By Kate Russell

If you see yellow spots that spread to fill the spaces between leaf veins, your melon or squash plants may have cucurbit yellow stunting disorder. Cucurbit yellow stunting disorder (CYSD or CTSDV) is a viral disease of cucurbits, carried by whiteflies.

Cucurbits are popular Gilroy garden plants. Delicious summer squash, winter squash, watermelon, muskmelons, pumpkins, and cucumbers are the reason many of us garden. If you see whiteflies in your garden, your cucurbits may have a bigger problem. To reduce the chances of this disease spreading from one plant to another, it is a good idea to learn how to recognize the symptoms in its earliest stages.

CYSD Symptoms

The first symptoms of CYSD look a lot like water stress, as the virus begins spreading throughout the plant. Then, yellow spotting on older leaves will develop. This yellow spotting can also mean the plant has a molybdenum deficiency, or that it has cucurbit aphid borne yellow virus (CABYV). You can take a leaf sample to your nearest county farm advisor, where they will conduct a molecular test to verify the disease.

If the chlorotic areas spread to the point that the entire leaf is yellow, except for the veins, it is likely to be CYSD. Small green patches may appear in the yellow areas.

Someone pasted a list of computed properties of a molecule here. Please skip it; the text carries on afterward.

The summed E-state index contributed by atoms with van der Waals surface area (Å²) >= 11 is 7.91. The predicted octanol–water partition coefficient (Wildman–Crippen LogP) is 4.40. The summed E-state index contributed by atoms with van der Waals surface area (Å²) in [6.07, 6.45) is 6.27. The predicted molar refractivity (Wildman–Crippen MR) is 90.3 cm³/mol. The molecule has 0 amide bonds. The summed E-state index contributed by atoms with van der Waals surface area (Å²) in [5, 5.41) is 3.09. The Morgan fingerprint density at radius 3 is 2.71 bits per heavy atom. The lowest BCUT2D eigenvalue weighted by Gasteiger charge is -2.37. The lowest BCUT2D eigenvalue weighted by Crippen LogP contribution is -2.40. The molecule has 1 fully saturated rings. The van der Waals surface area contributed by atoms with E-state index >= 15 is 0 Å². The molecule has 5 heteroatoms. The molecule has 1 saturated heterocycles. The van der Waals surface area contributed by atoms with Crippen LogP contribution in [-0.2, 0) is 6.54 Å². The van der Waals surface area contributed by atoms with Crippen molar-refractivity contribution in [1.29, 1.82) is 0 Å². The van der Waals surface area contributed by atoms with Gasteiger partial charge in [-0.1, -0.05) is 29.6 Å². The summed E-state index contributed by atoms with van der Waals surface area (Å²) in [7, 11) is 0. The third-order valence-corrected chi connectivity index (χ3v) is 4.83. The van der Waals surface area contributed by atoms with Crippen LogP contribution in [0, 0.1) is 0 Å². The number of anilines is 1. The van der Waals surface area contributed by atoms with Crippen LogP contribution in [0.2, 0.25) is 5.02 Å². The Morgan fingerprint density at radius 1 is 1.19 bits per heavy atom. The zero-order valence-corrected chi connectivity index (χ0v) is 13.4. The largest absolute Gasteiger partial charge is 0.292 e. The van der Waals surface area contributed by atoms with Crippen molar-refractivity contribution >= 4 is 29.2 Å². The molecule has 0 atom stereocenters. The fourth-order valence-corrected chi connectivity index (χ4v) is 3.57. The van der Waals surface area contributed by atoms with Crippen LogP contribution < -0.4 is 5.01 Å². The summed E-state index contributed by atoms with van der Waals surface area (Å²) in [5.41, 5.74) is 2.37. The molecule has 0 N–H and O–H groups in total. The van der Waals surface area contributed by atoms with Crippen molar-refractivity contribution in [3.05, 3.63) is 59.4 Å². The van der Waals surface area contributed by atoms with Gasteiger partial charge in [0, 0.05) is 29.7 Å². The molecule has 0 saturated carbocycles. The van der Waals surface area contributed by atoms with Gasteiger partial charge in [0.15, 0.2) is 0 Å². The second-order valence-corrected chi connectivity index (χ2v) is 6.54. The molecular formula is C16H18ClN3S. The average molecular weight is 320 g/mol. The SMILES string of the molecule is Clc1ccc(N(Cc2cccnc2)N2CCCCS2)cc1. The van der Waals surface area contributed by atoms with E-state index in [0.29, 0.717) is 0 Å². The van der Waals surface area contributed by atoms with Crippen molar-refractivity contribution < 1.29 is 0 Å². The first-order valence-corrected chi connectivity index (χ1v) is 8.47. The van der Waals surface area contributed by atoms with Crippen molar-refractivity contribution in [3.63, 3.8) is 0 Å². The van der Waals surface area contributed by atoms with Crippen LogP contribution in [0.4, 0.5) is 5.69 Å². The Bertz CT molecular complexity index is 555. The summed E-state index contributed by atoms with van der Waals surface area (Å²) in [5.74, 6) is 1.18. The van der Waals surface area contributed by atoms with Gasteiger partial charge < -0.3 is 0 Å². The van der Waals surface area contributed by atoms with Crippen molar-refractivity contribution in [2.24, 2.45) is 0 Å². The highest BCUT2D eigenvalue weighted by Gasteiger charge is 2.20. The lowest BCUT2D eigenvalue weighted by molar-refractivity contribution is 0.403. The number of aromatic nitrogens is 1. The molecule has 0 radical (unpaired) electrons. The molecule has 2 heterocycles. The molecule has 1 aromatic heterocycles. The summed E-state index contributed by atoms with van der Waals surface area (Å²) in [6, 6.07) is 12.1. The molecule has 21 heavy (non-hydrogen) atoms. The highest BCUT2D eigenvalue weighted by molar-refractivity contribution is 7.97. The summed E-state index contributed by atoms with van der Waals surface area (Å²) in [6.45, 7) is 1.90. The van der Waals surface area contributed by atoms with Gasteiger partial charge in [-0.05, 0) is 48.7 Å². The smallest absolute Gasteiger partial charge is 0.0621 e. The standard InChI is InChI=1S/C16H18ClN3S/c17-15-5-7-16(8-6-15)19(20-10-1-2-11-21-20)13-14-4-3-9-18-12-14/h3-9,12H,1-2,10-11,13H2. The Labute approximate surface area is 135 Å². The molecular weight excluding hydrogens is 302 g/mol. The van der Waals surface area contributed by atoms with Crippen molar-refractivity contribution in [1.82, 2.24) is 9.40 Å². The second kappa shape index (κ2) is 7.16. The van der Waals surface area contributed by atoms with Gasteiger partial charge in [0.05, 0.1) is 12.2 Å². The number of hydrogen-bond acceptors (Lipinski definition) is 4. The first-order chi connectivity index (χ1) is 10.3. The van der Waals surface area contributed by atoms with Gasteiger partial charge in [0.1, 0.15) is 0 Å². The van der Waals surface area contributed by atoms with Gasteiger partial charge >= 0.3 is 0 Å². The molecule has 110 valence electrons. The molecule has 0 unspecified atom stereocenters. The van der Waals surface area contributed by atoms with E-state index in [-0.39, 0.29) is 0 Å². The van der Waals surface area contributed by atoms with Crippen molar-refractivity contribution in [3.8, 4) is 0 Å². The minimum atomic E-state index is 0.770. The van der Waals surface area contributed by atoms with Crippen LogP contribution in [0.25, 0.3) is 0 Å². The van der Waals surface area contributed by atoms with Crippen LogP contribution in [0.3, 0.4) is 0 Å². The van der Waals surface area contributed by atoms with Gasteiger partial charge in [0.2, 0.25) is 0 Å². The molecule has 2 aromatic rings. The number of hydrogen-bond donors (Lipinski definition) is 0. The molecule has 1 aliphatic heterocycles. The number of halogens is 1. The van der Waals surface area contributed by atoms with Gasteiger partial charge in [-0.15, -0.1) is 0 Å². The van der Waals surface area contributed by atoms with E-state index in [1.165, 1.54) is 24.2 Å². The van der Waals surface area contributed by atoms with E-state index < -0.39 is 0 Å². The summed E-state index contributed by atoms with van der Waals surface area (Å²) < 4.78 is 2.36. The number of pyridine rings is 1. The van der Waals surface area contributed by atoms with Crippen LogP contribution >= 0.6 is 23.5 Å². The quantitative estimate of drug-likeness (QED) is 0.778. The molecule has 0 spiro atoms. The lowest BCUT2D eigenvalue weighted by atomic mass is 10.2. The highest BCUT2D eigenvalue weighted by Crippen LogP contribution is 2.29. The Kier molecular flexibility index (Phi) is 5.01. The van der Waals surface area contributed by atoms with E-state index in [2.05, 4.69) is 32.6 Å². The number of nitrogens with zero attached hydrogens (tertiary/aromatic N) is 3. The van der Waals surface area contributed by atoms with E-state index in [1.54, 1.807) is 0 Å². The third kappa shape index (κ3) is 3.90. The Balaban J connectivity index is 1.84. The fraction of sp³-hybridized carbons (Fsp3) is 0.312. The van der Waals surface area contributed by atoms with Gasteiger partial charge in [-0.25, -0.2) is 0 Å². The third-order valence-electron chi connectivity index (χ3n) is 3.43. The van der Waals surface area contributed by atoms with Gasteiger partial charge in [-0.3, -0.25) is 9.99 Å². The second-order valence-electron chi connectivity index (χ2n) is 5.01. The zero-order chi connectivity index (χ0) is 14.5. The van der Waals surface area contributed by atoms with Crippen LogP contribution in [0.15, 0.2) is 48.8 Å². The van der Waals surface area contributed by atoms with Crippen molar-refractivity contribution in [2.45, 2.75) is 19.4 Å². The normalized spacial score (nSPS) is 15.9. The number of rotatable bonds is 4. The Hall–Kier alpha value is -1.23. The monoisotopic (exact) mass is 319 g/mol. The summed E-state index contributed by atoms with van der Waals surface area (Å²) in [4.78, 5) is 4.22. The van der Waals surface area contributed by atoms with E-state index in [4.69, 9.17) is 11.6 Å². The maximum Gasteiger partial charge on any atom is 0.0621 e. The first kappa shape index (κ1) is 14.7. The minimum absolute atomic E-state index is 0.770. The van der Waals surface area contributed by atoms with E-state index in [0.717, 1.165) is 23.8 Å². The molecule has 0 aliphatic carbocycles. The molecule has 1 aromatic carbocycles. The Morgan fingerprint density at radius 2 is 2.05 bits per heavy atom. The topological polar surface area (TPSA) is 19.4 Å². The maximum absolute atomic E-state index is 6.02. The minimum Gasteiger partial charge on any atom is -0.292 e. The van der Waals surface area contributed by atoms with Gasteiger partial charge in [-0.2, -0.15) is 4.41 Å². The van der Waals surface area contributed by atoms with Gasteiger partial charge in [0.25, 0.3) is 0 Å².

Other symptoms include leaves curling upwards and becoming brittle. As the disease progresses and the vascular system breaks down, older leaves are dropped and fruit is neglected, as the plant tries to protect itself. This makes fruits smaller, less flavorful, and more prone to pests and other diseases. Also, fruits from infected plants do not store as well as fruits from healthy plants.

Controlling CYSD

There are no effective chemical or biological controls. Since CYSD is spread by whiteflies, whitefly control is key to halting the spread of this viral disease. These tips can help reduce the chances of CYSD spreading through your garden:

  • Only use high quality, disease-free seeds
  • Quarantine and carefully inspect new plants for signs of disease or whiteflies
  • Avoid using broad-spectrum pesticides, which kill whitefly predators
  • Use floating row covers over newly planted seeds and seedlings
  • Remove and destroy infected plants
  • Fertilize and irrigate established plants correctly, to keep them as healthy as possible
  • Implement crop rotation practices in your garden or foodscape

Protect your cucurbits from whiteflies for an abundant harvest this summer and fall.


Kate Russell is a UCCE Master Gardener in Santa Clara County. For more information, visit mgsantaclara.ucanr.edu or call (4080 282- 3105 between 9:30 a.m. and 12:30 p.m. Monday through Friday.